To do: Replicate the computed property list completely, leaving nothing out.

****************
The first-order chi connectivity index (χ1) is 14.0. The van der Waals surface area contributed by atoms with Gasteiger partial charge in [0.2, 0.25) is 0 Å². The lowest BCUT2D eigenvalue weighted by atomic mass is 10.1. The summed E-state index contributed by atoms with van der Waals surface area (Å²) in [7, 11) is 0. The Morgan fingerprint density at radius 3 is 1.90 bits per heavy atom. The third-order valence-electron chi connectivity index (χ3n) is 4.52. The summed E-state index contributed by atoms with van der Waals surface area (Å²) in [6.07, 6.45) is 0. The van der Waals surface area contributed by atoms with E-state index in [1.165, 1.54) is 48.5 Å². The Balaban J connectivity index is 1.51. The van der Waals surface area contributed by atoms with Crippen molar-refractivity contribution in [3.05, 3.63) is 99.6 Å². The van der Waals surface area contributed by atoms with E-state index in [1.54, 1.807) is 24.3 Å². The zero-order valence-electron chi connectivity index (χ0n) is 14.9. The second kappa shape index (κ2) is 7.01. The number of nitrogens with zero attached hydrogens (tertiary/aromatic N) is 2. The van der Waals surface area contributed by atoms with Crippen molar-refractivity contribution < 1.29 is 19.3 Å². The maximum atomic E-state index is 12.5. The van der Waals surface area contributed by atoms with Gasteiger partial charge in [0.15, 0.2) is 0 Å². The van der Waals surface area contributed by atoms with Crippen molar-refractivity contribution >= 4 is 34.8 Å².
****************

The first-order chi connectivity index (χ1) is 14.0. The van der Waals surface area contributed by atoms with Gasteiger partial charge in [0.2, 0.25) is 0 Å². The lowest BCUT2D eigenvalue weighted by atomic mass is 10.1. The summed E-state index contributed by atoms with van der Waals surface area (Å²) in [7, 11) is 0. The Morgan fingerprint density at radius 3 is 1.90 bits per heavy atom. The third-order valence-electron chi connectivity index (χ3n) is 4.52. The summed E-state index contributed by atoms with van der Waals surface area (Å²) in [6.07, 6.45) is 0. The van der Waals surface area contributed by atoms with E-state index in [1.165, 1.54) is 48.5 Å². The Balaban J connectivity index is 1.51. The van der Waals surface area contributed by atoms with Crippen molar-refractivity contribution in [3.05, 3.63) is 99.6 Å². The van der Waals surface area contributed by atoms with E-state index in [1.54, 1.807) is 24.3 Å². The zero-order valence-electron chi connectivity index (χ0n) is 14.9. The second kappa shape index (κ2) is 7.01. The number of nitrogens with zero attached hydrogens (tertiary/aromatic N) is 2. The van der Waals surface area contributed by atoms with Crippen molar-refractivity contribution < 1.29 is 19.3 Å². The maximum atomic E-state index is 12.5. The van der Waals surface area contributed by atoms with Gasteiger partial charge in [0.15, 0.2) is 0 Å². The van der Waals surface area contributed by atoms with Crippen molar-refractivity contribution >= 4 is 34.8 Å².